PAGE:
Direction. When athletic efficiency is at its best force has been properly directed both internally and externally. The direction of the force exerted by a single muscle depends upon the relation of the moving bone’s long axis to the muscle-insertion. The angle between the muscle’s line of pull and the long axis of this bone (the axis being a straight line from the bone’s mid-point at either end) is known
C as the angle of pull, an angle which, with body movement, is constantly changing.
From a purely mechanical point of view, a muscle’s most effective pull will be at right angles to the moving bone; but as muscle fibres at such an angle are seldom fully stretched, the greatest effective force is usually obtained when the angle of pull is more acute. It would seem, therefore, that physiological laws sometimes work in opposition to mechanical ones, which points to the futility of trying to analyse athletic techniques on a mechanical basis, muscle by muscle.
As with the assessing of the magnitude of force, it is therefore more convenient to consider an athlete’s total, resultant body force exerted against the resistance of the ground or apparatus. In running, for example, this should be done in such a way as to produce mainly horizontal movement; at take-off in high-jumping force must be directed mainly in a downward direction, so that the athlete shall be thrown almost vertically; and in throwing events the direction of total body force will determine the angle at which the missiles are thrown.
Point of application. The effect of force varies with the point of its application. This characteristic is discussed more fully later. Meanwhile, it is sufficient to say that, internally, force is applied to the bone levers at the points where muscles originate or are inserted. As to the total force of propulsion in running and jumping, it is applied where the feet contact the ground and, in shot putting, where the missile touches the hand. The point of application and the direction of force may be combined in the one concept: the line of action.
As already stated, in track and field athletics we are mostly concerned with the use of force to change the state of motion of athletes and their implements. In this connection, two simple experiments should help to clarify its effects.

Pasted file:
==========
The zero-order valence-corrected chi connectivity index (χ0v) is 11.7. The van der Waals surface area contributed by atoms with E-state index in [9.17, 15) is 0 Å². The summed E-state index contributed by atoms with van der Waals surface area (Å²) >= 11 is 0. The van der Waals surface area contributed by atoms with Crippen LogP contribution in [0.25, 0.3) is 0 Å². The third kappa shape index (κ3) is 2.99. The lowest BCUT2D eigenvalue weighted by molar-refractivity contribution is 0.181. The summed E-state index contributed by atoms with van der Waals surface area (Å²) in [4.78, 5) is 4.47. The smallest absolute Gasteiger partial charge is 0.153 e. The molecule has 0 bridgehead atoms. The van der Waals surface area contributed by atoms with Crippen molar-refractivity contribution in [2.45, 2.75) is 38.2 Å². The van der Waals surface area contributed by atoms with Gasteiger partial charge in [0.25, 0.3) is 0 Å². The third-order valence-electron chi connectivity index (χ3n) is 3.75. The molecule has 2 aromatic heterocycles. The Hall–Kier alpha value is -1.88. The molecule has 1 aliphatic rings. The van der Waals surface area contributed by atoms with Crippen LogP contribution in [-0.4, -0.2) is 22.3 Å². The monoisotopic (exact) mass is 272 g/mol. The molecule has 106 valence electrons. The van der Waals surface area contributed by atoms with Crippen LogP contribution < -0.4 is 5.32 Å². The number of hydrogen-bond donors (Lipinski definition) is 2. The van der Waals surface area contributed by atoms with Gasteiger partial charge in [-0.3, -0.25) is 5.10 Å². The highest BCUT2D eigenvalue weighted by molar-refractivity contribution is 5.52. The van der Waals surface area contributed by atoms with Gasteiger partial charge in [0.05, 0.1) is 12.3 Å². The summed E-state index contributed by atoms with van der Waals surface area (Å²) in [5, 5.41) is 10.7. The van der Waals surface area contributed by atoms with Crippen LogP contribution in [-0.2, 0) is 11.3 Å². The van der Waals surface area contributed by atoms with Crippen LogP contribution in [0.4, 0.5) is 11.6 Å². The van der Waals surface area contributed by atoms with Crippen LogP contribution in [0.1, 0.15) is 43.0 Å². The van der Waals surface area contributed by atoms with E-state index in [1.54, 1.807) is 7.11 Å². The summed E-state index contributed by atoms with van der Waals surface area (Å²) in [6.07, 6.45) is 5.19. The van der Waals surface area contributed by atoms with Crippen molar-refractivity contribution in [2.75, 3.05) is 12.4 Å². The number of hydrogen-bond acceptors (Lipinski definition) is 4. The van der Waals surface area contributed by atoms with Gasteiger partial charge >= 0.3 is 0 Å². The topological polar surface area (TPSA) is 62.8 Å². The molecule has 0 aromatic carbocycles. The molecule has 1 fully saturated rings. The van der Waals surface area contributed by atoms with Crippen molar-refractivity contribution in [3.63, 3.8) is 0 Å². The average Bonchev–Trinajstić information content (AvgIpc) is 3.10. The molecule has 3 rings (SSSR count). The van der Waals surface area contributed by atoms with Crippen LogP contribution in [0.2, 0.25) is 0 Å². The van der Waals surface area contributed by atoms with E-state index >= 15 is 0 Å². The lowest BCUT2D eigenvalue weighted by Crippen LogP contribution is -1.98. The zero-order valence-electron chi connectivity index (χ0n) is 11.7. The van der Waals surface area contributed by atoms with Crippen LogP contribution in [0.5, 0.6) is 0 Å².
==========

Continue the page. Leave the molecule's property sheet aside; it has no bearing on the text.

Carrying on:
First, two 8-lb shots are placed on a smooth, horizontal surface, and between them is set a compressed spring which cannot expand because it is tied. When the thread is broken the spring drives both shots apart with equal force and they ‘collide simultaneously with two wooden blocks set, beforehand, at equal distances from the shots’ original positions. From this it can be seen that when equal forces are applied against equal masses they produce the same change in velocity, and experiments prove that accelerations given to a body are proportional to the magnitude of the force.
Then, one of the shots is replaced by a 16-lb missile and the experiment is repeated. Now, the larger shot is given only half the acceleration of the smaller one and, in a given time, it travels only half the distance. From this we can conclude that when equal forces impart accelerations to unequal masses, the product ofrnass and acceleration is the same; which gives us our measurement of force = mass X acceleration.
Therefore, under otherwise identical conditions, the acceleration of athletes and their apparatus depends upon their masses which, in turn, are measures of inertia, resistance to motion.
To provide equal acceleration in unequal masses, the forces applied must be proportional to the masses; for example, if there are two runners, one weighing 250 lb and the other 125 lb, the heavier athlete must exert twice the force of the lighter athlete to produce the same acceleration.